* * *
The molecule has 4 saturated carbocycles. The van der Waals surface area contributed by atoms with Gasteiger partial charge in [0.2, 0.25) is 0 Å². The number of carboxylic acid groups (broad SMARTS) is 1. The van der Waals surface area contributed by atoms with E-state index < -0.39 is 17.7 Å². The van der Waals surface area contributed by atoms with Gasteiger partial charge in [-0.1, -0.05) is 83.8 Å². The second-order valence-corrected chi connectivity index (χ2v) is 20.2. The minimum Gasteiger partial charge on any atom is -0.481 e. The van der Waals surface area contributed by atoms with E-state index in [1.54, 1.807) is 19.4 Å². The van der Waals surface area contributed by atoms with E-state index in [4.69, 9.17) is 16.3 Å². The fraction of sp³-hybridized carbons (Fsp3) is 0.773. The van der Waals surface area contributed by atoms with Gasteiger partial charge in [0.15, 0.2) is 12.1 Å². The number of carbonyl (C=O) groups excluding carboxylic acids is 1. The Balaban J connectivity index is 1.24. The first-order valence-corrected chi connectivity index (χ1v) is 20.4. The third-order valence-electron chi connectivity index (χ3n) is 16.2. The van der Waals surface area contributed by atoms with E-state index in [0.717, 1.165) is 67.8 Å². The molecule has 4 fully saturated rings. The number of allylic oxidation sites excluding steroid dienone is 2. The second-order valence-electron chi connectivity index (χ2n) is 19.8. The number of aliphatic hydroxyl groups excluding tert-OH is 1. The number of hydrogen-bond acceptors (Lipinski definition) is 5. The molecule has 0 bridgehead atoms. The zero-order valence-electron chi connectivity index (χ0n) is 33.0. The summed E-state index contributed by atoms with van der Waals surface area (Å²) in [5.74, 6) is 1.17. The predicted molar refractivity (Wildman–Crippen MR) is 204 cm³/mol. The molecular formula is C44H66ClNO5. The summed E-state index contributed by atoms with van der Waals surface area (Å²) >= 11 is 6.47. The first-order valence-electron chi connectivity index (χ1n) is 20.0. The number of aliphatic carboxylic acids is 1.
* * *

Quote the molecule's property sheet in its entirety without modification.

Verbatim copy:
The molecule has 4 saturated carbocycles. The van der Waals surface area contributed by atoms with Gasteiger partial charge in [0.2, 0.25) is 0 Å². The number of carboxylic acid groups (broad SMARTS) is 1. The van der Waals surface area contributed by atoms with E-state index < -0.39 is 17.7 Å². The van der Waals surface area contributed by atoms with Gasteiger partial charge in [-0.1, -0.05) is 83.8 Å². The second-order valence-corrected chi connectivity index (χ2v) is 20.2. The minimum Gasteiger partial charge on any atom is -0.481 e. The van der Waals surface area contributed by atoms with E-state index in [1.54, 1.807) is 19.4 Å². The van der Waals surface area contributed by atoms with E-state index in [4.69, 9.17) is 16.3 Å². The fraction of sp³-hybridized carbons (Fsp3) is 0.773. The van der Waals surface area contributed by atoms with Gasteiger partial charge in [0.15, 0.2) is 12.1 Å². The number of carbonyl (C=O) groups excluding carboxylic acids is 1. The Balaban J connectivity index is 1.24. The first-order valence-corrected chi connectivity index (χ1v) is 20.4. The third-order valence-electron chi connectivity index (χ3n) is 16.2. The van der Waals surface area contributed by atoms with E-state index in [0.717, 1.165) is 67.8 Å². The molecule has 4 fully saturated rings. The number of allylic oxidation sites excluding steroid dienone is 2. The second-order valence-electron chi connectivity index (χ2n) is 19.8. The number of aliphatic hydroxyl groups excluding tert-OH is 1. The number of hydrogen-bond acceptors (Lipinski definition) is 5. The molecule has 0 bridgehead atoms. The zero-order valence-electron chi connectivity index (χ0n) is 33.0. The summed E-state index contributed by atoms with van der Waals surface area (Å²) in [5.74, 6) is 1.17. The predicted molar refractivity (Wildman–Crippen MR) is 204 cm³/mol. The molecular formula is C44H66ClNO5. The summed E-state index contributed by atoms with van der Waals surface area (Å²) >= 11 is 6.47. The first-order valence-electron chi connectivity index (χ1n) is 20.0. The number of aliphatic carboxylic acids is 1.